Although large amount of data of urban road traffic can be collected, there are two factors that prevent these data from been directly used in urban road traffic prediction models. The first is computation speed. As the study focuses on short-term prediction, large amounts of data may reduce the computation speed of the models, decreasing the value of the short-term predictions. The second is the accuracy of the prediction results. Traffic data from adjacent or homogeneous road sections are highly similar. In other words, large amounts of data contain duplicate and redundant data, which affect the prediction results. Therefore, a method for reducing data dimensions should be applied to the prediction model. To the best of our knowledge, multidimensional scaling (MDS) has not been applied to urban traffic prediction. The advantage MDS-based data dimension reduction is its ability to visualize the level of similarity of a traffic flow data set. Hence, the proposed data dimension reduction method makes it possible to use less data to represent a whole data set, resulting in improved prediction accuracy.

To summarize, the research goals are as follows:

(a) To propose an MDS-based data dimension reduction method that can be used to conduct spatial-temporal correlativity analysis of urban traffic data and divide large amount of traffic flow data into smaller groups according to the level of similarity.

(b) To demonstrate that the proposed method can be combined with existing prediction models. The proposed method will be used to generate a smaller data set to represent all the traffic flow data. The accuracy of the prediction result using the small data set will then be evaluated against those obtained using other data sets.

(c) To illustrate that the proposed method can be combined with different kinds of prediction models and that the combined methods can be adapted to different traffic environments in urban road networks.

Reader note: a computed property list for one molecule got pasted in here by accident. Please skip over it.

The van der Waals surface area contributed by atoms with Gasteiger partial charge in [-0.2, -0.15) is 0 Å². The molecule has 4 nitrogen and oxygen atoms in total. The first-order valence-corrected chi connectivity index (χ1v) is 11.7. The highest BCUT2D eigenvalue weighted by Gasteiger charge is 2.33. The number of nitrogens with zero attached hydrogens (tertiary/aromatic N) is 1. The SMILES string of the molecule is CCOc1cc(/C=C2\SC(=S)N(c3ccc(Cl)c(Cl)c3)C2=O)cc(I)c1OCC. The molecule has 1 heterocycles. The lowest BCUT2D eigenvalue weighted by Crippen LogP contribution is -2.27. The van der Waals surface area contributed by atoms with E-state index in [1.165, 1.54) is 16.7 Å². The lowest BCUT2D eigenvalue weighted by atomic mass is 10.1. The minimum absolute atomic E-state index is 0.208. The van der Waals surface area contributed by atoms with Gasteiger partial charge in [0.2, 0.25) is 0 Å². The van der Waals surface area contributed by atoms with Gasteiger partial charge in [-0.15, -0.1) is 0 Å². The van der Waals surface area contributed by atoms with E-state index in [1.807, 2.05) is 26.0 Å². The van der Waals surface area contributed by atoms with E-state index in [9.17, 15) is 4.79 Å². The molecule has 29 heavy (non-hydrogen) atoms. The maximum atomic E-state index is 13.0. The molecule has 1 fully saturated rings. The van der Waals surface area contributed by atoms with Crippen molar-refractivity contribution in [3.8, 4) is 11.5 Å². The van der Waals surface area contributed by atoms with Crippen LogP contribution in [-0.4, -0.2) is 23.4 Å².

2. Data Collection

As previously stated, the main characteristic of urban traffic is its complex direction and signal control management. Compared to that in a single freeway or intercity highway, the traffic direction in urban road networks is more fluid, and signal control results in poor continuity in traffic flow. To collect enough traffic flow data for the study, a virtual network was built in VISSIM to run a simulation, as shown in Figure 1. To reflect the complexity of an urban network, the virtual network is comprised of five main streets and six collector streets. The distance between adjacent streets is randomly set. It is assumed that the structure of the network has no effect on the prediction process; hence, other networks with different structures are not discussed. At each cross-section, lanes with the same driving direction are denoted as one road section. There are 142 road sections in total, and each section has a detector for collecting traffic flow information.